Apple showcased three Swift Student Challenge winners Friday — out of 350 total — who solve problems in their communities with their coding skills.
The three teens were all first-time participants in the annual app-coding competition for young developers using Swift Playgrounds. The challenge takes place at Apple’s Worldwide Developers Conference.
WWDC22: Apple showcases 3 Swift Student Challenge winners whose coding makes a difference
Apple’s feature story goes into depth about how the three competition winners used the Swift programming language in their submission, how the resulting app helps their communities and other pursuits the young coders follow.
Jones Mays II – Houston, Texas
Jones Mays II, 17, is about to start his senior year of high school. He submitted a Swift app called Ivy. He said his roots inspired, which sound like a pun, considering what the app does. The app makes it easier for gardeners identify and get rid of invasive plant species.
“My grandfather had a garden that he loved, and he grew so much food that he just allowed people from the community to come in and grab what they needed,” Mays said. “Even though he couldn’t walk at the end of his life, he used to point and that’s where I’d put down the seeds for him. But we always had to try to get rid of the kudzu vine — it was an ongoing fight.”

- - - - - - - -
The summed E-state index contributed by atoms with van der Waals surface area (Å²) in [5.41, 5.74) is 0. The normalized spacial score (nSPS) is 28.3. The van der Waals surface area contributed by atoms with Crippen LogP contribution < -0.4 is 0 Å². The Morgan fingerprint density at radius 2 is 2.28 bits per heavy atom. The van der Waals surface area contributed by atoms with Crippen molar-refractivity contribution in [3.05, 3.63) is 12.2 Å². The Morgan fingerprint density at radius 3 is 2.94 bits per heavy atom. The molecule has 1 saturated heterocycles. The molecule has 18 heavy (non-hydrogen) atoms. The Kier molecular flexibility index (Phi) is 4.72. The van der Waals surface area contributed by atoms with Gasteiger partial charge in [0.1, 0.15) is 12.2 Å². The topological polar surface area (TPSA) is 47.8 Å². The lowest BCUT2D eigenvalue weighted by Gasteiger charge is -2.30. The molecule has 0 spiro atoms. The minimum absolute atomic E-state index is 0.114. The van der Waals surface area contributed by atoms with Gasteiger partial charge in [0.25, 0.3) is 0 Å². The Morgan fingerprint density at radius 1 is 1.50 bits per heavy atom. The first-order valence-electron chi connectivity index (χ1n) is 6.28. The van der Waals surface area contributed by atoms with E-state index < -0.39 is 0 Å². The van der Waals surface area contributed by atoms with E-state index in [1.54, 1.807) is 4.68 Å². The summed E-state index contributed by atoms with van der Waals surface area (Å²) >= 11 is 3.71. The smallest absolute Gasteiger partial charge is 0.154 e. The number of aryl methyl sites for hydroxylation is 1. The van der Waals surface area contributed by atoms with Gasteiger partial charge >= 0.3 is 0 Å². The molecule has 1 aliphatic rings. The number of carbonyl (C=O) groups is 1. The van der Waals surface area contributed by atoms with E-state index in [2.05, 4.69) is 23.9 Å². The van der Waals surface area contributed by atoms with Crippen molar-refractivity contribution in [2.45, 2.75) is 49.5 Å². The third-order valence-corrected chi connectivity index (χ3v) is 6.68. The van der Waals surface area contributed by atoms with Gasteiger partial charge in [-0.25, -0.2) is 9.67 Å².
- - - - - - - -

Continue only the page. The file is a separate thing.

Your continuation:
Angelina Tsuboi – Redondo Beach, California
Another competition winner, 16-year-old Angelina Tsuboi, submitted an app that teaches users the basics of CPR. But that’s not all. She also created several other apps and has involved herself in a number of community projects.
Here are a few examples. Tsuboi helped build a prototype that monitors air quality. She designed a website to help search and rescue organizations. And she helped create a school communication program that eventually won a Congressional App Challenge in her school district.
“Life is riddled with problems — everyone is struggling with at least one thing,” said Tsuboi. “And programming filled me with this sense of hope. It gave me a way to help identify problems that people in my community or my friends were facing and use my skill set to help them.”
Josh Tint – Tucson, Arizona
Apple’s third star coder is Josh Tint, 19, who just finished his freshman year at Arizona State University. He focuses his studies on linguistics. He specializes in “lavender linguistics,” or the study of language used by the LGBTQ+ community.
He created an app that enables people who are questioning their gender identity. It lets them try out different pronouns. His own journey exploring his identity inspired his creation.
“An algorithm will insert different pronouns into pieces of sample text,” said Tint. “You can swipe through the sample text — left or right to indicate whether you like it or not — to get a feel for whether you think a certain gender pronoun matches your identity.”
The Swift Student Challenge invites young developers to submit projects showcasing their skills to Apple. Projects are judged on technical accomplishment, creativity and an included written response.
Last year’s winners were also impressive.